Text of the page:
Conservation

Remembering Karak: the other Commonwealth Games mascot

It’s Commonwealth Games madness here in my home city of Gold Coast. Excitement is building. As a testament to the extent of my love for sport, I am leaving the city the morning after the Opening Ceremony to head back to Kangaroo Island for the 2018 glossy black-cockatoo breeding season. Black-cockatoos might seem like a convenient way for me to avoid the chaos of the Games (which is true), but there’s actually a connection between black-cockatoos and the Games:

The south-eastern red-tailed black-cockatoo was the official mascot of the 2006 Commonwealth Games in Melbourne.

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Vaquita on the verge of extinction

For a long time, I have wanted to write of the tragedy of the vaquita. This cryptic porpoise has been keeping a spot in my mind and my heart for a number of years, since I first learned of its imminent extinction. The story of the vaquita is so depressing, so overwhelming, that I find it hard to write about. Sadly, it’s also a predictable and all-too-common story.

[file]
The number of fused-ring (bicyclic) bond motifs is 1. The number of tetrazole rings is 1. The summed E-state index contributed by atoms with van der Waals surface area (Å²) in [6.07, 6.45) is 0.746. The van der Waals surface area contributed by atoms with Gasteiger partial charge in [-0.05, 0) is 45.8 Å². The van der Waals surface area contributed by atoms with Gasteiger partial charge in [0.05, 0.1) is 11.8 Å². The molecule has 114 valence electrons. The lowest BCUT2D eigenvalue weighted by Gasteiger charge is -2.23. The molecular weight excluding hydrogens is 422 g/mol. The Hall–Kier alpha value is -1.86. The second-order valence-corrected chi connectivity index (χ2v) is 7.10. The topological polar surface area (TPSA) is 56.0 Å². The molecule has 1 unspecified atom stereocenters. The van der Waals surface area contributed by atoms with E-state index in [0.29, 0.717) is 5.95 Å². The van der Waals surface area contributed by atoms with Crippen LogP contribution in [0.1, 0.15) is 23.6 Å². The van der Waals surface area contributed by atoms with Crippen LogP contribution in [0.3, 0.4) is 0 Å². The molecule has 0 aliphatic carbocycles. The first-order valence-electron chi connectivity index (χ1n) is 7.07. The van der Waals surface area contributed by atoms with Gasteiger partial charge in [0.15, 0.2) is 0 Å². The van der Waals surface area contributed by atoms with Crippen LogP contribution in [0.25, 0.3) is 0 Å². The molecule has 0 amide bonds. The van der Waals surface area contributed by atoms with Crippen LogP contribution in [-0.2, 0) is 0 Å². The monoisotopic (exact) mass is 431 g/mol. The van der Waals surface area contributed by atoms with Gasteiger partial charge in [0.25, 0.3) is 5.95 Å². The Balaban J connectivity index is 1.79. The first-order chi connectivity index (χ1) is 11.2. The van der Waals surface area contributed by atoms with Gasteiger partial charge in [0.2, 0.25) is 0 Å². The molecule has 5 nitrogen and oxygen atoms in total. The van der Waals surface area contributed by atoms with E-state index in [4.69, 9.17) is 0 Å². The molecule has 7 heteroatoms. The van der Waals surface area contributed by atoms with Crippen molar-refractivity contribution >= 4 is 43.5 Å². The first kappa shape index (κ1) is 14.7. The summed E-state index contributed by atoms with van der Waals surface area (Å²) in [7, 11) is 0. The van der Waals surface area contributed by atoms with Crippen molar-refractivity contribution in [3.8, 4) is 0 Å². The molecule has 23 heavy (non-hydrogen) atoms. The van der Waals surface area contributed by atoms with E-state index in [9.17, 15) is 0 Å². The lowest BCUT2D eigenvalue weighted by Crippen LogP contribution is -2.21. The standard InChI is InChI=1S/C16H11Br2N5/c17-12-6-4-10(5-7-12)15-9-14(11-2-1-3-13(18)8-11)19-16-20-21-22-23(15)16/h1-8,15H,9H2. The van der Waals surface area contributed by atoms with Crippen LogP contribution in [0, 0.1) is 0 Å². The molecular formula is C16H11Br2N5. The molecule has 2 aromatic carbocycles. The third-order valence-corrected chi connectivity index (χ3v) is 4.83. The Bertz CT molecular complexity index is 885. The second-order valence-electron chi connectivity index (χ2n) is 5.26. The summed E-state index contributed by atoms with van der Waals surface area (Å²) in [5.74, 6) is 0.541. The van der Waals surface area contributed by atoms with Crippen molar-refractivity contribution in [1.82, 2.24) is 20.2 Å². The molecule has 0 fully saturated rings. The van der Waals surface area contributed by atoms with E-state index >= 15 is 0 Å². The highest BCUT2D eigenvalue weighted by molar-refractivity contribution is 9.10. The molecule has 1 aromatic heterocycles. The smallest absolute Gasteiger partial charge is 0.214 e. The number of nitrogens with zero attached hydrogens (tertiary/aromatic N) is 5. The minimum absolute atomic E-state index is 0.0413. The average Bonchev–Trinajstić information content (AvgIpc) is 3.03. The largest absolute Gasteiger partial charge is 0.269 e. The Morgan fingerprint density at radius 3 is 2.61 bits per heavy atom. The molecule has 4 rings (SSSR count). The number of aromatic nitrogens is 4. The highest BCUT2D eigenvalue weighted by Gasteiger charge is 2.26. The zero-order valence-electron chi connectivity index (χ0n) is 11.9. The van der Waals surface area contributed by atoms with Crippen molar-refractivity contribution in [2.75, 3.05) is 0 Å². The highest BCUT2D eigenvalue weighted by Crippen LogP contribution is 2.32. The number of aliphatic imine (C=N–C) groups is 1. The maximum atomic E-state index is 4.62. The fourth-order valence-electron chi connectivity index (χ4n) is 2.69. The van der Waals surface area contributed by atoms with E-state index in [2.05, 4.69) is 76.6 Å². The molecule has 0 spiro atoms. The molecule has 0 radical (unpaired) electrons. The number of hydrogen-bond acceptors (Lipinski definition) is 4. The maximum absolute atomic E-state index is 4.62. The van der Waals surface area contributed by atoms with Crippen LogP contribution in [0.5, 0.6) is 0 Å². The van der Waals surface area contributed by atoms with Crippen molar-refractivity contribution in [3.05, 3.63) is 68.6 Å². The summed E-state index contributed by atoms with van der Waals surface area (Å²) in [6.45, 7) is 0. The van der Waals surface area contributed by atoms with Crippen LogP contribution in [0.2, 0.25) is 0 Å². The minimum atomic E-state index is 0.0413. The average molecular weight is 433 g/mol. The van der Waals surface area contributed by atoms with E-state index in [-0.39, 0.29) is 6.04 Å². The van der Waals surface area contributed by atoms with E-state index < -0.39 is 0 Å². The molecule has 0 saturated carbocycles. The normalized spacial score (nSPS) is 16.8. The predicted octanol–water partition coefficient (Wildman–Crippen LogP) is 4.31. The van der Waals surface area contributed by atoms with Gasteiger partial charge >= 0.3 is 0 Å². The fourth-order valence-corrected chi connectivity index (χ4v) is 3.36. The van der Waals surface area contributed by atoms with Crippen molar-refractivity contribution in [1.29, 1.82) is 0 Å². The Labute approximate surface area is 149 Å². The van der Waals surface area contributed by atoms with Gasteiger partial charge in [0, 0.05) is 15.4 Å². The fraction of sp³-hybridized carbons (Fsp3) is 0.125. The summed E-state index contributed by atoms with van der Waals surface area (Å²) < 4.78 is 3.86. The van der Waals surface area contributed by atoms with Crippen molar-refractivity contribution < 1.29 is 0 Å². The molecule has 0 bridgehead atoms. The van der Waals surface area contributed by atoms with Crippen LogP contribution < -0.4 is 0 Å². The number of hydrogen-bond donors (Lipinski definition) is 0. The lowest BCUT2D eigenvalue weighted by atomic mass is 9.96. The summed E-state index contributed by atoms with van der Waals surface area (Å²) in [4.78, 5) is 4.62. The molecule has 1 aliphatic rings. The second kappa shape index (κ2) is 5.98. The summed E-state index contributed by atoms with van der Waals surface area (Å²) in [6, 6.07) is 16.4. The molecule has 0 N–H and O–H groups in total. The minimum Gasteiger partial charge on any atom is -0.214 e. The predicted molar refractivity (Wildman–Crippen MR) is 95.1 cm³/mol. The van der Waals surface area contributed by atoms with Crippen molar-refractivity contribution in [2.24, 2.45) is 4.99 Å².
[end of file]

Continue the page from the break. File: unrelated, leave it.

Right up, here’s the punchline: the vaquita is about to become extinct.

There’s no time to really dawdle on speaking about it.

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The real threats to species

The real threats to species

Anyone working in conservation science today will tell you that climate change is a central theme in a lot of our work, and for good reason. In almost all cases, modelling predicts that species will be negatively affected, sometimes catastrophically so. The Great Barrier Reef is hurtling towards being listed as World Heritage in Danger, thanks two massive coral bleaching events in 2016 and 2017 brought on by warming sea temperatures. Polar bears and ringed seals are losing their Arctic home, and the Bramble Cay Melomys has already gone the way of the dodo.

But what if I told you that exploitation – not climate change – was actually the largest threat to most species worldwide?

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